FANTASTIC article. As I was reading, I was thinking, “this sounds a lot like Rich…”. Then I saw the Kiyosaki quote! I started with Richdad priciples, which led me here to BP (by way of the Ken McElroy podcast), so it’s great to see the two come together. Thanks for the great piece! While I’m an E currently, I’m continuing my education to transition to a B and I 😉

  2. Daniel Kenney

    One key/obvious positive of a W2 is NOT having to rely on the passive income for personal expenses. Keeping passive investments and related income in a silo, constantly reinvesting (debt paydown, additional property, etc.), creates a snowball that can grow at a remarkable rate if you make sound investment decisions. Everything changes once you need to rely on that passive income stream so timing of that decision is critical…

  3. Clint Bolton

    Great article Dave. I’ve experienced the “being employed” right out of college. For the last ten years it’s been self-employment, business owner and making the transition toward straight passive income as well through my business as well as using fix and flip to build capital to add more rental properties to my portfolio. I’ve yet to enter the note investing arena but I may be in touch with you to learn about that one day. It definitely interests me. Neat to see that you started as a Realtor as well. I began full time as a Realtor 10 years ago and now I own a brokerage and do lots of rental and fix and flip investing. The self employment tax HURTS these days so I’m definitely wanting to move more toward a lesser taxed position!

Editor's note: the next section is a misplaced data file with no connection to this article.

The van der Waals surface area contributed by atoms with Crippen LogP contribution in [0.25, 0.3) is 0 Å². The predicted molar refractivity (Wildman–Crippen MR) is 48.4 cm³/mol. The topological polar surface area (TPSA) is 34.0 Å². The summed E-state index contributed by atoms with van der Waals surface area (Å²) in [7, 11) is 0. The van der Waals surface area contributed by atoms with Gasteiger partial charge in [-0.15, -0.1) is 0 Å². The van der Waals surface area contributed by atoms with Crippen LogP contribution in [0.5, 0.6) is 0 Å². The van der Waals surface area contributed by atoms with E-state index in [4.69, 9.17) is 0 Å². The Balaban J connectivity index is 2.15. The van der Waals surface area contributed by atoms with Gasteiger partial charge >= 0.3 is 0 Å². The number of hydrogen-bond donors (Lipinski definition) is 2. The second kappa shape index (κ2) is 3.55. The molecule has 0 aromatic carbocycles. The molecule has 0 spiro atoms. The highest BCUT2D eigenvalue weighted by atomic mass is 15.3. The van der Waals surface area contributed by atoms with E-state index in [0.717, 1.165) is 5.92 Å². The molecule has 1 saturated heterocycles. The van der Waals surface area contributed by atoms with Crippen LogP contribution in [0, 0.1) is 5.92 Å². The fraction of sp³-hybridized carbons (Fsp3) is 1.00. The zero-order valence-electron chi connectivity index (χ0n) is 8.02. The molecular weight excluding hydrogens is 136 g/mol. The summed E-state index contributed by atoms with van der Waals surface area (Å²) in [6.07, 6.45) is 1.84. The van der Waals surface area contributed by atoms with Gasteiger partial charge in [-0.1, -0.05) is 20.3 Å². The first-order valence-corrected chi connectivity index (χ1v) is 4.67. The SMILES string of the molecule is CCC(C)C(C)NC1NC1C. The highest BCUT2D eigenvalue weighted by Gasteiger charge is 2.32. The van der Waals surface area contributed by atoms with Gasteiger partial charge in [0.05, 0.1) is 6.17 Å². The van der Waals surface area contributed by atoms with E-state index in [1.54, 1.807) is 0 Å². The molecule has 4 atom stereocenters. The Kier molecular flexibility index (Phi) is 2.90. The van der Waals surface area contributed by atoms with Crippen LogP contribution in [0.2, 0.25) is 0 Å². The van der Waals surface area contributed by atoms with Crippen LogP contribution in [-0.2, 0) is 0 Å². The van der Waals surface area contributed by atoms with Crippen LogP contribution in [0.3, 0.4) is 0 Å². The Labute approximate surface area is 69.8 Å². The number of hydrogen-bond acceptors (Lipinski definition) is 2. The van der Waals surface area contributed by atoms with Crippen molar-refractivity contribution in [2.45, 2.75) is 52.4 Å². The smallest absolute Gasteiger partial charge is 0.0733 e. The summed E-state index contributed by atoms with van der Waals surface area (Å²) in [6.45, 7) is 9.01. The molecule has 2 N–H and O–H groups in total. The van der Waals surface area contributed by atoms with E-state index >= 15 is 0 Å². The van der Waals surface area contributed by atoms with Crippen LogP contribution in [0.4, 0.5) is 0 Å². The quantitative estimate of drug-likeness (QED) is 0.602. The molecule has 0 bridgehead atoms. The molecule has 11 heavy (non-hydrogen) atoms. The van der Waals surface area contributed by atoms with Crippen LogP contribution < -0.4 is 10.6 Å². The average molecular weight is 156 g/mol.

• Dave Van Horn

      Hi Clint,

      It’s funny we have a very similar history, and that path actually is what led me to notes.

      If and when you want to learn more about notes, DM me here and I’ll be sure to send you an advance copy of our e-book on the note industry.


  4. Jesenia Rodriguez

    Wow this seems very over whelming! I’m really interested in learning about Flipping houses and eventually having a steady flow of income through Rentals but I feel there is so much to learn on the terminology end. I really need to look up what all this means. Seems like i have a long way to go before I can ever think about looking for property…I want to know what I am speaking of to present myself properly. Do I need to attend College and major in Real Estate? This is a desire i have built in me for many years but its now that I’ve been taking the initiative to invest in the knowledge. Can someone please tell me what are the main things i should focus on? Help!! I appreciate any feed back…

    • Dave Van Horn

      Hi Jess,

      I’m glad to hear you’re interested in getting started in real estate investing, and Bigger Pockets is